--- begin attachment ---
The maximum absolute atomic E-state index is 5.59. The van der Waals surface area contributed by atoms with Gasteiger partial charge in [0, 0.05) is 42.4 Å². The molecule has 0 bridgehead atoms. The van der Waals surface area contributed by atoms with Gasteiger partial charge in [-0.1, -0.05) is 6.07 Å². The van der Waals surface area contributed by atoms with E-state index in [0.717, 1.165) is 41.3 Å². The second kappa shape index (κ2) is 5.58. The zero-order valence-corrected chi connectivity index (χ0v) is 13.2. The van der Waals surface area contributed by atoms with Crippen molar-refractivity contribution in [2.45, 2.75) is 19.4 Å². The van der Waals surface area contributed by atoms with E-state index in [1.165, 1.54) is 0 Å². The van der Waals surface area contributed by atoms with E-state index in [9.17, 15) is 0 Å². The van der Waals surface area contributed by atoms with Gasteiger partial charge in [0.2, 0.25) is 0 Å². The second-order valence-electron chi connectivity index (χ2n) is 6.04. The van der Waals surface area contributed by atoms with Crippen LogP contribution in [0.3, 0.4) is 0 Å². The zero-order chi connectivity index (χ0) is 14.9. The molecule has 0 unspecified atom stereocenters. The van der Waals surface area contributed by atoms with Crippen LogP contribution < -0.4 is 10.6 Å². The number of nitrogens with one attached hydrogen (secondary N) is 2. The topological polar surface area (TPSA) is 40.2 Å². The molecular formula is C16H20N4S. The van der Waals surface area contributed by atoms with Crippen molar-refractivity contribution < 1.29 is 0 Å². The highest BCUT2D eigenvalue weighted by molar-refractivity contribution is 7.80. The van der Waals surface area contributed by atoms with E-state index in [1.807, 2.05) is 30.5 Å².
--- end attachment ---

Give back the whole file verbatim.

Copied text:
The maximum absolute atomic E-state index is 5.59. The van der Waals surface area contributed by atoms with Gasteiger partial charge in [0, 0.05) is 42.4 Å². The molecule has 0 bridgehead atoms. The van der Waals surface area contributed by atoms with Gasteiger partial charge in [-0.1, -0.05) is 6.07 Å². The van der Waals surface area contributed by atoms with E-state index in [0.717, 1.165) is 41.3 Å². The second kappa shape index (κ2) is 5.58. The zero-order valence-corrected chi connectivity index (χ0v) is 13.2. The van der Waals surface area contributed by atoms with Crippen molar-refractivity contribution in [2.45, 2.75) is 19.4 Å². The van der Waals surface area contributed by atoms with E-state index in [1.165, 1.54) is 0 Å². The van der Waals surface area contributed by atoms with E-state index in [9.17, 15) is 0 Å². The van der Waals surface area contributed by atoms with Gasteiger partial charge in [0.2, 0.25) is 0 Å². The second-order valence-electron chi connectivity index (χ2n) is 6.04. The van der Waals surface area contributed by atoms with Crippen LogP contribution in [0.3, 0.4) is 0 Å². The zero-order chi connectivity index (χ0) is 14.9. The molecule has 0 unspecified atom stereocenters. The van der Waals surface area contributed by atoms with Crippen LogP contribution < -0.4 is 10.6 Å². The number of nitrogens with one attached hydrogen (secondary N) is 2. The topological polar surface area (TPSA) is 40.2 Å². The molecular formula is C16H20N4S. The van der Waals surface area contributed by atoms with Crippen molar-refractivity contribution < 1.29 is 0 Å². The highest BCUT2D eigenvalue weighted by molar-refractivity contribution is 7.80. The van der Waals surface area contributed by atoms with E-state index in [1.807, 2.05) is 30.5 Å².